However, coming from a family of medical doctors also led to some harsh realizations. I learned rather quickly that doctors do not have all the answers. Yes, they may be in charge of your care, but they do not know everything about your cancer, about your treatment, about your body or even about the side effects you will inevitably face.
I was made painfully aware of this when neither my personal physicians nor my family members could answer many of my most pressing questions about my diagnosis:
- How did this happen?
- Why did this happen?
- How can I change my lifestyle to make sure it never happens again?
- What is the optimal diet to best support my recovery?
- Will acupuncture help?
- Will holistic medicine hurt?
My mind was reeling and full of unanswered questions. Realizing and accepting early on that doctors don’t know everything allowed me to take ownership of my healing journey and motivated me to seek my own answers, answers that would help me make sense of this nonsensical thing.
This mindset helped me tremendously throughout my treatment and further reinforced the need to be my own fiercest advocate.
Describe the surgical biopsy
Upon returning from the trip, the days leading up to the surgical biopsy felt surreal. It was as though I was going through the motions of someone else’s life.
I was living in limbo and felt completely paralyzed from making any sort of forward progress.
When I arrived at the hospital on the day of the biopsy, I had a defeated mentality because I already knew what the outcome would be. During the biopsy, they removed an entire lymph node from my clavicle.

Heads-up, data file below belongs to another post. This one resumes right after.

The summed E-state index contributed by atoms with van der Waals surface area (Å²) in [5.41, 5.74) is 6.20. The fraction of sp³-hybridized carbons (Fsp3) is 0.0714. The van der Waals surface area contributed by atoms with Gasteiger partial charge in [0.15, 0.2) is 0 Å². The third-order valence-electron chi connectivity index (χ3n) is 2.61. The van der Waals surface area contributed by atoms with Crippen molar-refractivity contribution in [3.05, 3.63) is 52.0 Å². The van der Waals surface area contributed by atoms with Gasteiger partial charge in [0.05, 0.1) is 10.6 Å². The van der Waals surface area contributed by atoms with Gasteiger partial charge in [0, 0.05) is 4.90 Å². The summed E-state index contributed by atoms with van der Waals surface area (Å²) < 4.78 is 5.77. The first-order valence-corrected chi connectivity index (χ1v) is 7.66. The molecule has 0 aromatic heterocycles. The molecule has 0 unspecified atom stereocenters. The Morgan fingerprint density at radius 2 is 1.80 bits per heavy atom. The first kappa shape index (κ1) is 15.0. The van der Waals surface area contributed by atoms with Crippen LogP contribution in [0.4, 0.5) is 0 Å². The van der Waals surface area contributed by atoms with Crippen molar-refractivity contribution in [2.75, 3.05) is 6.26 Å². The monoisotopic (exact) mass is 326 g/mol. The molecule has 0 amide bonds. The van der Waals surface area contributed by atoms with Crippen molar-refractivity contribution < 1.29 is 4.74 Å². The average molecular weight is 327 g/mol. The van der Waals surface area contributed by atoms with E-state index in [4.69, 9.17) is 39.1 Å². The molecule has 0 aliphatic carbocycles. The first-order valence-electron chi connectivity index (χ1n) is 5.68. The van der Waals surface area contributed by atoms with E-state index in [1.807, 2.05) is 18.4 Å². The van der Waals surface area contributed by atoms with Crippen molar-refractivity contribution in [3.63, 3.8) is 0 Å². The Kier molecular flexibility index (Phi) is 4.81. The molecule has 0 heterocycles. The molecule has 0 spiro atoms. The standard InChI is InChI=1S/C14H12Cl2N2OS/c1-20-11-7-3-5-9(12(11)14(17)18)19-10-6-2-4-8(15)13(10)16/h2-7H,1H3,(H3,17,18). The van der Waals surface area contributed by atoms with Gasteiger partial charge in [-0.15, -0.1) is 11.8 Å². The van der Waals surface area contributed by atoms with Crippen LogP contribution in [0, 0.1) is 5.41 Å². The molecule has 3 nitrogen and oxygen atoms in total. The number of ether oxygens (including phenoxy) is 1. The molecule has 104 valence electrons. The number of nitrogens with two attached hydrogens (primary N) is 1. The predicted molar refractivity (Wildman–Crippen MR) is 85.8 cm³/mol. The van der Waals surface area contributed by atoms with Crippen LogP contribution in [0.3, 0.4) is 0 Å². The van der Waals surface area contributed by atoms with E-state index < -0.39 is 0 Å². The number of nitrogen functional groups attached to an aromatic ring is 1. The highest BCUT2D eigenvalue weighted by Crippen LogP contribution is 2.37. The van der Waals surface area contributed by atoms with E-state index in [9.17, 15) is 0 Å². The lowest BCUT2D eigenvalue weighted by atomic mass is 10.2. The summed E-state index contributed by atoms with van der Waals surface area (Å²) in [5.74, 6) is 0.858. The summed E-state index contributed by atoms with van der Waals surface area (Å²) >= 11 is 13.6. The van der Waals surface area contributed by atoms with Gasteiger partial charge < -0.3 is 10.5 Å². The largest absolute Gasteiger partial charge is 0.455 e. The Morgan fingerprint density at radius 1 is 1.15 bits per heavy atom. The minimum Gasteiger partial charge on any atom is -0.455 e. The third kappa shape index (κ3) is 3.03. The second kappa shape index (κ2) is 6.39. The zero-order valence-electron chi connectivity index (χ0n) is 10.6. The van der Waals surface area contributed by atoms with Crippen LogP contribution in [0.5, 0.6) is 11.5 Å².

For the next 3 to 5 days, I slept about 18 to 20 hours every day — more than I had ever slept before. Removing that single lymph node resulted in a level of fatigue that I couldn’t have even imagined.
When did you get the full, official cancer diagnosis?
5 days after my surgical biopsy, on August 13, 2018, I received my official diagnosis: Classical Hodgkin’s lymphoma, nodular sclerosis subtype.
That same day, I got my first PET-CT scan in order to determine the stage of my disease.
How did you process the Hodgkin’s lymphoma diagnosis?
Initially, I was in complete and total shock. All I could bring myself to do was sit on the couch and watch reruns of the television show “Friends,” because my brain was unable to process how a healthy, active, 26-year-old like myself could suddenly develop cancer.
It certainly didn’t help that society’s interpretation of the word “cancer” is both dire and alarming. I quickly found myself questioning my mortality and all of my life choices.
Was there something I could have done to prevent this? It was all very overwhelming and felt like an impossible emotional mountain to climb, so I didn’t. I just sat on the couch and watched “Friends” until the shock wore off.